|Title||Improving Multilevel Writes on Vertical 3-D Cross-Point Resistive Memory|
|Publication Type||Journal Article|
|Year of Publication||2021|
|Authors||C Wang, D Feng, W Tong, Y Hua, J Liu, B Wu, W Zhao, L Song, Y Zhang, J Xu, X Wei, and Y Chen|
|Journal||Ieee Transactions on Computer Aided Design of Integrated Circuits and Systems|
|Pagination||762 - 775|
Resistive memory is promising to be constructed as a high-density storage-class memory. Multilevel cell, access-transistor-free cross-point array structure, and 3-D array integration are three approaches to scale up the density of resistive memory. However, composing the three approaches together strengthens the interactions between array-level and cell-level nonidealities (interconnect resistance-induced IR drop, sneak current, and device variability) of resistive memory arrays during write operations and significantly degrades write performance and reliability. In this article, we analyze the dynamic voltage-dividing effect along a selected write current path in 3-D cross-point memory arrays. We propose a nonideality-tolerant high-density resistive memory (HD-RRAM) architecture, that can weaken the interactions between nonidealities and mitigate their degradation effects on the performance and reliability of array multilevel write operations. HD-RRAM is equipped with a double-transistor array architecture with two-transistor-$n$-resistor (2TnR) cell organization along pillars to reduce the current driving requirement and the large undesired voltage drop across each vertical pillar access transistor. Moreover, multiside asymmetric bias improves the resistive switching velocity by leveraging current-dividing effects. Variability-aware multilevel state partition reduces the worst-case write error rate by leveraging target state dependency of variability. Proportional-control multilevel state tuning reduces the average number of required write-and-verify iterations by leveraging pulse amplitude dependency of variability. Multilevel cell parallel writing improves the cell-level parallelism by leveraging the pass-through feature of intermediate resistance states. The evaluations show that HD-RRAM reduces both memory access latency and energy consumption over an aggressive baseline.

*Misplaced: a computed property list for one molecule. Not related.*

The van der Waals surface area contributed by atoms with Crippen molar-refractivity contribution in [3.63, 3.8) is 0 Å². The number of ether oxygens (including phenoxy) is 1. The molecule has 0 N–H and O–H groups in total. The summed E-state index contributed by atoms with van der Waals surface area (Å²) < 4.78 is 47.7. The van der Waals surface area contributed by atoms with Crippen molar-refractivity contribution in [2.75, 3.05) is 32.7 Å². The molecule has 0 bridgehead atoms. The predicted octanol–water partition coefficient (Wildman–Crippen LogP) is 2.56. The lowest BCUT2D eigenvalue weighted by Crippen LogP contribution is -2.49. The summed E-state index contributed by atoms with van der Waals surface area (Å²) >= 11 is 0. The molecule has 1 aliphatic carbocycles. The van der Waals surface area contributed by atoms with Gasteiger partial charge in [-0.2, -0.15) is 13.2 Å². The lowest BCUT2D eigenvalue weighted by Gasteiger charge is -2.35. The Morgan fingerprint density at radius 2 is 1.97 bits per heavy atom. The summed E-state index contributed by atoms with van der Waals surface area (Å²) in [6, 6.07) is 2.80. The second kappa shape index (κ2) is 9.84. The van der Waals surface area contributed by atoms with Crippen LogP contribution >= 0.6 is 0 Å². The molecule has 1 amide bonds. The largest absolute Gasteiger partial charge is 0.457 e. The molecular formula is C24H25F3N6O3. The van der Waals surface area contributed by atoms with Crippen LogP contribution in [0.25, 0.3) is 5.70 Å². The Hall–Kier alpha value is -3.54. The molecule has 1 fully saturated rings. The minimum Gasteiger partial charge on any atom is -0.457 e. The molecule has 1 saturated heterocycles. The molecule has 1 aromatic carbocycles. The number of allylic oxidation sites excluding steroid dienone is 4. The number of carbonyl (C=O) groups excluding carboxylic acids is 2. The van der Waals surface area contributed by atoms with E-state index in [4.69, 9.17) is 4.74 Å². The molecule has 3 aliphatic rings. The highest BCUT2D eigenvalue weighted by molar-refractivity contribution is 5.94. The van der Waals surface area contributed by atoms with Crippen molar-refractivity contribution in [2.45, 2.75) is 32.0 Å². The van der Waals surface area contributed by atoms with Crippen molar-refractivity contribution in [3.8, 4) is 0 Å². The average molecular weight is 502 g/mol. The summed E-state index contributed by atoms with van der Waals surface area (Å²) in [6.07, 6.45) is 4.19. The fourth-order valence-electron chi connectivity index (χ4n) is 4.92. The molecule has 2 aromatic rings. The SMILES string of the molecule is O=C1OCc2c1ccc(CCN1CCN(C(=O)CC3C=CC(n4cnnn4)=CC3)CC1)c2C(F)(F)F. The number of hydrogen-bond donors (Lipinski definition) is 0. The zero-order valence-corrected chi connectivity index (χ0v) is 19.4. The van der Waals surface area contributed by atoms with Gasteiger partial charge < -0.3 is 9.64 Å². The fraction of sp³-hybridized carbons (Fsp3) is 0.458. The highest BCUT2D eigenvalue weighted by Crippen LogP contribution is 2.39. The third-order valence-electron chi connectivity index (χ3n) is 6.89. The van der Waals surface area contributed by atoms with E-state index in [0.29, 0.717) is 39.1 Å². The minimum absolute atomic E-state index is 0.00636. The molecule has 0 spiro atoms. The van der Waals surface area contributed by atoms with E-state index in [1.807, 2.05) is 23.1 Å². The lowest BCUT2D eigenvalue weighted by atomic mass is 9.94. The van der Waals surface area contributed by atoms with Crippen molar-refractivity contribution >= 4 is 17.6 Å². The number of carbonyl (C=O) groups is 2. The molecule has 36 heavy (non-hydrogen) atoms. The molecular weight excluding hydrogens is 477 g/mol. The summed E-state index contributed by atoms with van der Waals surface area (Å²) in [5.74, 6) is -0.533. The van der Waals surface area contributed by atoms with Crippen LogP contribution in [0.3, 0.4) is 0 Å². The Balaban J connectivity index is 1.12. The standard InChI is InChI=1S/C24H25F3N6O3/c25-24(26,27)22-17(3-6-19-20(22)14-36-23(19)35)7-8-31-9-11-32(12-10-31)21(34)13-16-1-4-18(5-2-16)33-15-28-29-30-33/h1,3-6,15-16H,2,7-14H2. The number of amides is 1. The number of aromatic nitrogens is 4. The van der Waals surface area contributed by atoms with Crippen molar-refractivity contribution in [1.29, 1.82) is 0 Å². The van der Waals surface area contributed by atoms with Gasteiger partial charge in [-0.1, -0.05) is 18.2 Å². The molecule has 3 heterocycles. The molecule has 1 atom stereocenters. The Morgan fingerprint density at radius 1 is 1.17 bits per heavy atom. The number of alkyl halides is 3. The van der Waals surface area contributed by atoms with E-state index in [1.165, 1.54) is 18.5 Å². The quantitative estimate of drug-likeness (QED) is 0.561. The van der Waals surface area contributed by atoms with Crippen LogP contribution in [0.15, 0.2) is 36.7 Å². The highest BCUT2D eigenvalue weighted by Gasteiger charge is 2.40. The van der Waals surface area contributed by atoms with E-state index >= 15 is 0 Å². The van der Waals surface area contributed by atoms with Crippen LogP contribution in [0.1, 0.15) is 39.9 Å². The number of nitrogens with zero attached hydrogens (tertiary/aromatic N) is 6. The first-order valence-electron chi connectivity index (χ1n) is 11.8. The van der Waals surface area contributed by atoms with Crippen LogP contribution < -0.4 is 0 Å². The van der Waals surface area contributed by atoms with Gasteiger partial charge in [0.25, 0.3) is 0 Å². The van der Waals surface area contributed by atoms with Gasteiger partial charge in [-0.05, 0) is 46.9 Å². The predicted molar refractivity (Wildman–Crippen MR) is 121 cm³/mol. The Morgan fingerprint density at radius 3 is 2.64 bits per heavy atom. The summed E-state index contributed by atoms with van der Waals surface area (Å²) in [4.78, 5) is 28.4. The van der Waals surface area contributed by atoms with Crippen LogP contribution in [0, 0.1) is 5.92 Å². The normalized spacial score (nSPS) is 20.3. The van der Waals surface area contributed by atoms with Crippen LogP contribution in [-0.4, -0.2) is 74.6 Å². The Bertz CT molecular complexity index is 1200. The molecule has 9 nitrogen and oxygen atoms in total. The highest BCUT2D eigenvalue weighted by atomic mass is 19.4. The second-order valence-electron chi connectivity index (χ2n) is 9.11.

|Short Title||Ieee Transactions on Computer Aided Design of Integrated Circuits and Systems|